Posted by cadsmith on November 29, 2009
What is Wave?
Google Wave is in beta as a form of hosted communications. A topic can have ongoing entries from contacts who attach messages, pictures, videos, maps and files. Email-like search is enabled. It can reportedly be embedded into other web pages or blogs. There are extensions for conferencing and interfaces to social networks such as twitter.
It has been said that users have profiles and organizations have pages, at least as far as Facebook and LinkedIn are concerned. A difference from Twitter is that there does not yet seem to be public visibility which is also similar to web2.0 features of O’Reilly Safari books online.
Test Information Space has multiple components including profiles, bookmarks, Q&A, blogs, wiki, notes, files, multimedia and socnets.
Some measures might include:
How is usability?
Does it improve accessibility, e.g. realtime and mobile?
How can blips be categorized?
Does it handle feeds?
How can streams be filtered?
What mashups are useful?
How can dashboards be applied?
What level of discovery is there, e.g. for relevant contacts or recommendations?
What is support for analytics and datamining?
Is the perspective top-down, bottom-up, inside-out, all-at-once, or yet another mask?
Adding contact Bloggy, firstname.lastname@example.org, should publish. It was not activated on the preview version yet.
Reference: Getting Started with Google Wave Ferrate 2009.
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Posted by cadsmith on June 28, 2009
Test categories can be expanded to deal with the new dimensions of online knowledge. As the consequences of errors go up, risk increases. Devices can be reset to restore operations, but this is not as easy for entire networks or groups. Separate levels of representation introduce probability of discrepancies between physical, data and metadata levels. This occurs for example in government, security, or medical databases. Accuracy and analysis at the new scales of storage and transactions are expected to occur in real-time to support services. Stability is usually provided by vendor alliances or regulatory agencies which fund the generation of standards, yet practices are being objectively reviewed for likely survivability in current economic phase. Social requirements sometimes seem to result in a “lunatic fringe” which simultaneously contradicts accepted rules yet may provide solutions which can be adapted to more general cases. News about what works spreads through novel applications of media. Testing and engineering basics may be picked up by users earlier in their experience and systems can be more self-repairing. Eventually some form of this finds its way into the hardware and materials so that people can attend to the matters that are important to them and knowledge interacts at more primitive levels. Hopefully, this can be extended to wider orbits.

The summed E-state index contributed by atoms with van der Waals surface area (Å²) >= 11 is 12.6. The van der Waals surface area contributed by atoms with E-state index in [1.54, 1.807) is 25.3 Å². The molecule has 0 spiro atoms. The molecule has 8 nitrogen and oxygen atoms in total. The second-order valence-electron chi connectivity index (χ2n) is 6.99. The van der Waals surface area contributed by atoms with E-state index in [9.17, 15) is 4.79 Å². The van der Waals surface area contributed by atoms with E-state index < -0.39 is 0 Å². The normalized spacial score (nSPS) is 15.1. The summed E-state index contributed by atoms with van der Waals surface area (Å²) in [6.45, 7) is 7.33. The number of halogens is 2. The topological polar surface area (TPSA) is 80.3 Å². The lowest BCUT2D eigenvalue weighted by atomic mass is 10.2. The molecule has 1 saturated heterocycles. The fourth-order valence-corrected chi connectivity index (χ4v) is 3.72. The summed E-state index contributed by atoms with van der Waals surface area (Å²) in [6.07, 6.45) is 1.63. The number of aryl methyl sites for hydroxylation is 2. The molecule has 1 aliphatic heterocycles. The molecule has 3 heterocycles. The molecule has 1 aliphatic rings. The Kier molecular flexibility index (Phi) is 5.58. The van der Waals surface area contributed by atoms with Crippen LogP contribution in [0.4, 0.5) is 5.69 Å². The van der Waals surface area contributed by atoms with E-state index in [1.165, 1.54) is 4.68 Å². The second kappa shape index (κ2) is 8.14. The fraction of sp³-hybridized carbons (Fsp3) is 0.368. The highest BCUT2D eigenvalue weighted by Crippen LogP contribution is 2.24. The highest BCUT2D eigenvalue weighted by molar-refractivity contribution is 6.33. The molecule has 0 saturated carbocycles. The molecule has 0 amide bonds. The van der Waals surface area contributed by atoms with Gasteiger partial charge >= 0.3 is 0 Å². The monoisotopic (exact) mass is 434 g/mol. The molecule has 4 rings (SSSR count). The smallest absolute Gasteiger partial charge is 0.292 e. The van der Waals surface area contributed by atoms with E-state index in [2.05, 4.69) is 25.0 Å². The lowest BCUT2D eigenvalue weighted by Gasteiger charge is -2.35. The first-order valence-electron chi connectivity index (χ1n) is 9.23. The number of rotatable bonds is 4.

Incidentally, in case of artistic inspiration, Aviary can be used as online graphic editor, e.g. for avatars.
Readings: Sanderson 2009 on Google AE in progress, Rubin 2008 usability, Cooper 2008 GWT, Thatcher 2006 accessibility, and Shlain 2009 medical.
Image: Moon occults Saturn.
Posted in Uncategorized | Tagged: accessibility, books, google, medical, test, usability | Leave a Comment »
Posted by cadsmith on November 24, 2008
There is a common logic behind various website designs such as Google, Amazon and Imdb. The goals are to achieve clarity and make the user’s life easier. Navigation and search are key. They reinforce the user’s ability to quckly get the idea and complete the task. The site ID, home page, search, sections and utilities are easily found. This is the thesis of Don’t Make Me Think, Krug, 2005, a popular book about empirical web usability testing. Wikis are another aspect of this quickness approach. Also see author’s site and additional resources.
Posted in Uncategorized | Tagged: amazon, books, google, imdb, test, usability, wiki | Leave a Comment »
Posted by cadsmith on September 10, 2008
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Posted by cadsmith on September 2, 2008
Installed Chrome browser. Google maintains minimalist interface using “one box for everything”, this time for the browser address rather than for search terms. It has tabs and opens a new one displaying snapshots of favorite pages. It has a built-in task manager to Was able to import setting from Firefox on startup. Microsoft Office Live did not recognize browser type to allow login as happened for Flock or recent IE8 release also; FF3 is okay there. Zigtag bookmarklet was able to be dragged to bookmark bar; runs somewhat slower than the sidebar in Mozilla, and equivalent to Twine beta bookmarklet.
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Posted by cadsmith on March 23, 2008
Test Information Space expanded from youtest to acm and teki to test recently released Google Sites.
“The Rails Way”, 2007, Fernandez, 912pp describes some advanced practices. Ruby documentation discusses language. InstantRails has downloadable development system for Windows. Heroku has server.
“Writing Testbenches: Functional Verification of HDL Models“, Bergeron, 2000 has in-depth analysis of verification and behavioral modelling among other topics.
Posted in Uncategorized | Tagged: books, google, hardware, HDL, rails, ruby, test, test information space | Leave a Comment »